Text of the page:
Recently, I had an encounter with a stranger that doubled as a lesson in why we are taught not to talk to strangers, or at least why we need to use caution, especially when the stranger is a member of the opposite sex.
I met the guy while traveling with my sons. At first, he seemed normal, and so friendly that I expected him to latch onto other people besides me. Hours later, however, things got a bit uncomfortable. One sniff told me that he’d been drinking. His tone and behavior reminded me that too much alcohol can do unattractive things to a person. I thanked God that we were in a public place. Still, I felt trapped as he bounced from one random topic to another, sat way too close to me, and made inappropriate suggestions. I didn’t have the guts to ask him to leave or to call for help. I figured that as soon as we reached our stop, I’d be out of there and he’d probably move on to someone else. But as I gathered our luggage and exited, reality started to set in.
When I told my sisters the story, I recognized red flags that had been waving wildly, even at the “he seems like a nice guy” stage. He’d hooked me with a sad story and seized every opportunity to connect with me; his interests echoed mine; the fact that I was with my kids and said I was married didn’t hinder him; he sat beside me uninvited even though I was clearly focused on something else. Then there was his unsettling habit of casually touching me. That’s when I got a little freaked out. What if I hadn’t been in a public place? What if I’d been traveling alone? What kind of message had my tolerant response sent my sons? And it had all started with nothing more than being friendly. News stories of rapists and serial killers played in my mind like a sobering slide show. How many times had I heard or read, “He seemed so nice?”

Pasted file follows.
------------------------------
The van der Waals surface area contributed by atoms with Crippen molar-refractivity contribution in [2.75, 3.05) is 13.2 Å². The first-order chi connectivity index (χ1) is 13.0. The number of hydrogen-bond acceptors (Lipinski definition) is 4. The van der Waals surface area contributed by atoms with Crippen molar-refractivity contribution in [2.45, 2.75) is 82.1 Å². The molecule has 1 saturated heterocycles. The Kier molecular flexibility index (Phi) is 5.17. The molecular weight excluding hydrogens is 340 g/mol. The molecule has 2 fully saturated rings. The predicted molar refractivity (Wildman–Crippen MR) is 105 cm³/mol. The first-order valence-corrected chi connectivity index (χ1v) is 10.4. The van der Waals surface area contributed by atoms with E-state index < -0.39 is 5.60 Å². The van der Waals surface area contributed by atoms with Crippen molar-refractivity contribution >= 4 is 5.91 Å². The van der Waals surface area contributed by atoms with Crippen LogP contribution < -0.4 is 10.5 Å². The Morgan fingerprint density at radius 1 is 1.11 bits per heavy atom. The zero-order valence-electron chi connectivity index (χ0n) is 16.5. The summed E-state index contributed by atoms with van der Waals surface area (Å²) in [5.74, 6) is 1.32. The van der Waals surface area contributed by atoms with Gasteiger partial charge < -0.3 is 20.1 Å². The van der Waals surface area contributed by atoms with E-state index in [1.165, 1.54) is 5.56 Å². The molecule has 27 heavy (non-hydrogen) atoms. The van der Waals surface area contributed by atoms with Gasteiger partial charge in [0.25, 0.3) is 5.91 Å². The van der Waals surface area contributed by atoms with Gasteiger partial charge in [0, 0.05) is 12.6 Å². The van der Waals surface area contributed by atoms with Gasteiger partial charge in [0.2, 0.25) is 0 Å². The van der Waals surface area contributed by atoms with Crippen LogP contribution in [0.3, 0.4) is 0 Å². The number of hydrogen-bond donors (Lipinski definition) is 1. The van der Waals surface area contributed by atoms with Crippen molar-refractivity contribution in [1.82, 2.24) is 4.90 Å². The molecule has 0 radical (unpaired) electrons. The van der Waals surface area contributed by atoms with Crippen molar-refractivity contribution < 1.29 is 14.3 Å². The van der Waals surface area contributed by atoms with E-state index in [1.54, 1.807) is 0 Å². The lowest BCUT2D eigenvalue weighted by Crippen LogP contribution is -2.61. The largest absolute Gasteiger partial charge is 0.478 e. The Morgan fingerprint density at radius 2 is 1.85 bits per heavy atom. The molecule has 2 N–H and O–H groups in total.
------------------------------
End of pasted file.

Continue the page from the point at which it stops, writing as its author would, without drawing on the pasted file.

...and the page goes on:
“Unfortunately,” a friend said, “When you’re friendly, some people take that as an invitation. I’ve learned to be aloof in certain situations. I’d rather be perceived as rude, than deal with weirdoes.”
As much as I hate to leave people feeling ignored, I decided to start taking my friend’s advice. Unfortunately, there are a lot of scary people out there who appear safe on the surface. Being female immediately makes us vulnerable. This experience has prompted me to ask God for sensitivity to red flags—to help me recognize them early on and have the courage to say no to inappropriate behavior.
In case you find yourself in a similar situation (and I hope you don’t), here are a few things rules that I made for myself:
• Be leery of strange men, especially if they are alone and seem bent on talking to you.
• If he strikes up a conversation, share as little as possible about yourself. Don’t tell him your name.
• Stand or sit at least an arm’s length away.
• Avoid friendly gestures like smiles, extended eye contact, and getting caught up in sob stories.
• If you’re in close quarters and feel uncomfortable, make an excuse to move. (“Excuse me. I need to ask that police officer a question.”)
• Take advantage of those around you. Start talking to someone else if you sense that he is getting too clingy.
• If he asks “Do you have a boyfriend” or “Are you married,” and the true answer is no, just say “I’m spoken for.” Your heart belongs to God.
• Don’t be afraid to say, “I need you to leave” or ask for help. If he gets mad or you’re shaking inside, at least you’ll be safe.
Remember that, as much as we want to be friendly and kind, it is not our job to be everyone’s friend. God wants you safe for His purpose and so you can impact those that He brings into your life.